How to Preload Links in WordPress
Speed is among the topmost UX factors that determine how popular your website will be with your visitors. There is a number of things you can do to speed up your WordPress website – including its mobile version. These general best practices are something every WordPress site owner should observe in order to provide good user experience and guarantee plenty of traffic and low bounce rates. But there are some perhaps lesser known and applied techniques you can apply, and preloading links is one of them.
In this article, we’re explaining why you may want to have your WordPress preload links on your pages, and show you how to set it all up (it’s not at all hard!).
The term “preloading” means, obviously, loading in the background, before the content is served to the visitor. It basically means getting the resources ready before the time they are actually needed, so the whole process runs faster. It is a technique particularly used by browsers, that are taught to predict the resource (a page, most commonly) that a user might want to access, and preloading it in the background, so that it opens and loads faster.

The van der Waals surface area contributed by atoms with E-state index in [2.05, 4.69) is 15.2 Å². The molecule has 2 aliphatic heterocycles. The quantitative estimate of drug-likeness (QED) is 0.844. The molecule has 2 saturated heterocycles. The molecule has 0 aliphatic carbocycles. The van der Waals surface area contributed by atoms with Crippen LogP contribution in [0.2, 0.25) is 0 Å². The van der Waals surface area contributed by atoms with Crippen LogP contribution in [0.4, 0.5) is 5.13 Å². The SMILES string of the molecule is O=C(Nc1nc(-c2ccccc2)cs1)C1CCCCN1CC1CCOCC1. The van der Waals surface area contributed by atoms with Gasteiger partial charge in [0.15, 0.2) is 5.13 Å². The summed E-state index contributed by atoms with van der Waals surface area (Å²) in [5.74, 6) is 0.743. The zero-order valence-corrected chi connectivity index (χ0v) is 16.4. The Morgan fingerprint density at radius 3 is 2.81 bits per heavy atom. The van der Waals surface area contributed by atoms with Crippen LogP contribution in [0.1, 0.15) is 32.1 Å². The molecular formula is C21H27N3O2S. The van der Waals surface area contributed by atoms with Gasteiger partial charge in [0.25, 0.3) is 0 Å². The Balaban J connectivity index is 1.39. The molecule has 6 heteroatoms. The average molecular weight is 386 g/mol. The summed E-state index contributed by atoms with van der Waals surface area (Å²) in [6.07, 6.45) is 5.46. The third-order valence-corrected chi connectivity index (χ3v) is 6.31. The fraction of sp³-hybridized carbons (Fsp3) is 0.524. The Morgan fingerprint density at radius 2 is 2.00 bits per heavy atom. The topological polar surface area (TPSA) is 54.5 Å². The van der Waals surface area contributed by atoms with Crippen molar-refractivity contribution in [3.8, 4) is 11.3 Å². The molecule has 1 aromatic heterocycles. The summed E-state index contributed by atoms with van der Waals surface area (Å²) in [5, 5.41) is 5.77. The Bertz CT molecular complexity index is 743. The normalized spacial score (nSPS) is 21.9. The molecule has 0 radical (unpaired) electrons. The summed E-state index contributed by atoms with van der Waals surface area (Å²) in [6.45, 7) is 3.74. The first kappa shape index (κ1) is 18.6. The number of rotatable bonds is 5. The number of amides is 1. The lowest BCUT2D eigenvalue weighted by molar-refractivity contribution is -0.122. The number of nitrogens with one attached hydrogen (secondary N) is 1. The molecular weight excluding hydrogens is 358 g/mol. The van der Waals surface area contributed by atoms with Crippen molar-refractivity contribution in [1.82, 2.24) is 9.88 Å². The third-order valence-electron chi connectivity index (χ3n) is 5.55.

Link preloading, in particular, means that the browser will identify the links on your page and get them ready for the visitor in case he or she decides to click on them. The links are loaded before the visitor interacts with them, and as a result, the linked resource is served much faster.
Preloading is not to be confused with prefetching. In preloading, you are telling the browser that the user will most likely click on a resource link to access that resource. Because of the high probability of need, the browser will prioritize the preloading of the resource (the linked page).
Prefetching, on the other hand, signals to the browser that a resource might be needed, and it gives it a lower priority. This is usually the case for resources on the next page, not the current page the visitor is viewing.
It’s important to understand that preloading links will not make your page loading speed faster. This will depend on other speed optimization factors, but link preloading will still be very beneficial to the overall UX of your website.